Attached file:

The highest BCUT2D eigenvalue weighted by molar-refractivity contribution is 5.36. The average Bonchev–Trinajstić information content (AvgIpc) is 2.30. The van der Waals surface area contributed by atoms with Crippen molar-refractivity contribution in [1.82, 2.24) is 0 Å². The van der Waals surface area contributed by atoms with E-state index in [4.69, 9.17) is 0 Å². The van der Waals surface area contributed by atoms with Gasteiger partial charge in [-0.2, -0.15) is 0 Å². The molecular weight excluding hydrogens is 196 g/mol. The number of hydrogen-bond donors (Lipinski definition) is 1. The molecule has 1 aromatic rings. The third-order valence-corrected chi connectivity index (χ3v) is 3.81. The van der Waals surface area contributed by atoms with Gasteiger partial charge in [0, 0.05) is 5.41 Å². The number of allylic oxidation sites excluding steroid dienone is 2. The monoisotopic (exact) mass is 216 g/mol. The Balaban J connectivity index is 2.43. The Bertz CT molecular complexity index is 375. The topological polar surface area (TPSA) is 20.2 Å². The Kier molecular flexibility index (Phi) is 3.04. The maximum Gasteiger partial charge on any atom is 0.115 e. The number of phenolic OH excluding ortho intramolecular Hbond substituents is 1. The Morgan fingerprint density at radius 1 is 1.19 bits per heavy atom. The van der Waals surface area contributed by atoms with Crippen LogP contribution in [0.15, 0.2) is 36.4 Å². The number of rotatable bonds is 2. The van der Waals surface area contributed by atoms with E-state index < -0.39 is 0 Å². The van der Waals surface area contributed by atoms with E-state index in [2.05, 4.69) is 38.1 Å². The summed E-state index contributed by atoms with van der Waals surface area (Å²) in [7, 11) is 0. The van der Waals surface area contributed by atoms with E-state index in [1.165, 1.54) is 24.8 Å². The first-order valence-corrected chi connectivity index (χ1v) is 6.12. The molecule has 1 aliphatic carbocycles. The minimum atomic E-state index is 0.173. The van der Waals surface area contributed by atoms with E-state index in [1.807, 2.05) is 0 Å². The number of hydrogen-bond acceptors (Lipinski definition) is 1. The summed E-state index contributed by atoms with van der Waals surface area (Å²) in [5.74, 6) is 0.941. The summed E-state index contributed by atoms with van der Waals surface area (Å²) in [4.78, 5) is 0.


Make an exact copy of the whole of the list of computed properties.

The highest BCUT2D eigenvalue weighted by molar-refractivity contribution is 5.36. The average Bonchev–Trinajstić information content (AvgIpc) is 2.30. The van der Waals surface area contributed by atoms with Crippen molar-refractivity contribution in [1.82, 2.24) is 0 Å². The van der Waals surface area contributed by atoms with E-state index in [4.69, 9.17) is 0 Å². The van der Waals surface area contributed by atoms with Gasteiger partial charge in [-0.2, -0.15) is 0 Å². The molecular weight excluding hydrogens is 196 g/mol. The number of hydrogen-bond donors (Lipinski definition) is 1. The molecule has 1 aromatic rings. The third-order valence-corrected chi connectivity index (χ3v) is 3.81. The van der Waals surface area contributed by atoms with Gasteiger partial charge in [0, 0.05) is 5.41 Å². The number of allylic oxidation sites excluding steroid dienone is 2. The monoisotopic (exact) mass is 216 g/mol. The Balaban J connectivity index is 2.43. The Bertz CT molecular complexity index is 375. The topological polar surface area (TPSA) is 20.2 Å². The Kier molecular flexibility index (Phi) is 3.04. The maximum Gasteiger partial charge on any atom is 0.115 e. The number of phenolic OH excluding ortho intramolecular Hbond substituents is 1. The Morgan fingerprint density at radius 1 is 1.19 bits per heavy atom. The van der Waals surface area contributed by atoms with Crippen LogP contribution in [0.15, 0.2) is 36.4 Å². The number of rotatable bonds is 2. The van der Waals surface area contributed by atoms with E-state index < -0.39 is 0 Å². The van der Waals surface area contributed by atoms with E-state index in [2.05, 4.69) is 38.1 Å². The summed E-state index contributed by atoms with van der Waals surface area (Å²) in [7, 11) is 0. The van der Waals surface area contributed by atoms with E-state index in [1.165, 1.54) is 24.8 Å². The first-order valence-corrected chi connectivity index (χ1v) is 6.12. The molecule has 1 aliphatic carbocycles. The minimum atomic E-state index is 0.173. The van der Waals surface area contributed by atoms with E-state index in [1.807, 2.05) is 0 Å². The number of hydrogen-bond acceptors (Lipinski definition) is 1. The summed E-state index contributed by atoms with van der Waals surface area (Å²) in [5.74, 6) is 0.941. The summed E-state index contributed by atoms with van der Waals surface area (Å²) in [4.78, 5) is 0.